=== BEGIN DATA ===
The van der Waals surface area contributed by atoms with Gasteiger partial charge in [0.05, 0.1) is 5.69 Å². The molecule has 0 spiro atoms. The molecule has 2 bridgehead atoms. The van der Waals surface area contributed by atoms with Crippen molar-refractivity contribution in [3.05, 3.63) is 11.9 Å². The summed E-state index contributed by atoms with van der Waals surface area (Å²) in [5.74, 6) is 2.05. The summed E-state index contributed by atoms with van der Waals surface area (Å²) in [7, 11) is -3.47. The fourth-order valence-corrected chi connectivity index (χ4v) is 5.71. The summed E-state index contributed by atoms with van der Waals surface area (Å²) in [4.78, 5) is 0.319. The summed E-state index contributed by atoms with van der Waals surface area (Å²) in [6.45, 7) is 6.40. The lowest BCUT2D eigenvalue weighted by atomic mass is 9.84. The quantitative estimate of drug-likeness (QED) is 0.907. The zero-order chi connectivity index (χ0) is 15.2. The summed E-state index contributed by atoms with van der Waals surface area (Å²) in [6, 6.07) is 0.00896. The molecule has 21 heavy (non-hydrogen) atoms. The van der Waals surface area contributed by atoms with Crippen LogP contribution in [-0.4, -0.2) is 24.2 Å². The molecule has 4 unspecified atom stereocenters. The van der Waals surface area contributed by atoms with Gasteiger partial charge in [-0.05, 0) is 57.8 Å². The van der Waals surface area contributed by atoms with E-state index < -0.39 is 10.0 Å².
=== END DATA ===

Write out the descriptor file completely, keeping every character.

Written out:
The van der Waals surface area contributed by atoms with Gasteiger partial charge in [0.05, 0.1) is 5.69 Å². The molecule has 0 spiro atoms. The molecule has 2 bridgehead atoms. The van der Waals surface area contributed by atoms with Crippen molar-refractivity contribution in [3.05, 3.63) is 11.9 Å². The summed E-state index contributed by atoms with van der Waals surface area (Å²) in [5.74, 6) is 2.05. The summed E-state index contributed by atoms with van der Waals surface area (Å²) in [7, 11) is -3.47. The fourth-order valence-corrected chi connectivity index (χ4v) is 5.71. The summed E-state index contributed by atoms with van der Waals surface area (Å²) in [4.78, 5) is 0.319. The summed E-state index contributed by atoms with van der Waals surface area (Å²) in [6.45, 7) is 6.40. The lowest BCUT2D eigenvalue weighted by atomic mass is 9.84. The quantitative estimate of drug-likeness (QED) is 0.907. The zero-order chi connectivity index (χ0) is 15.2. The summed E-state index contributed by atoms with van der Waals surface area (Å²) in [6, 6.07) is 0.00896. The molecule has 21 heavy (non-hydrogen) atoms. The van der Waals surface area contributed by atoms with Crippen LogP contribution in [-0.4, -0.2) is 24.2 Å². The molecule has 4 unspecified atom stereocenters. The van der Waals surface area contributed by atoms with Gasteiger partial charge in [-0.05, 0) is 57.8 Å². The van der Waals surface area contributed by atoms with E-state index < -0.39 is 10.0 Å².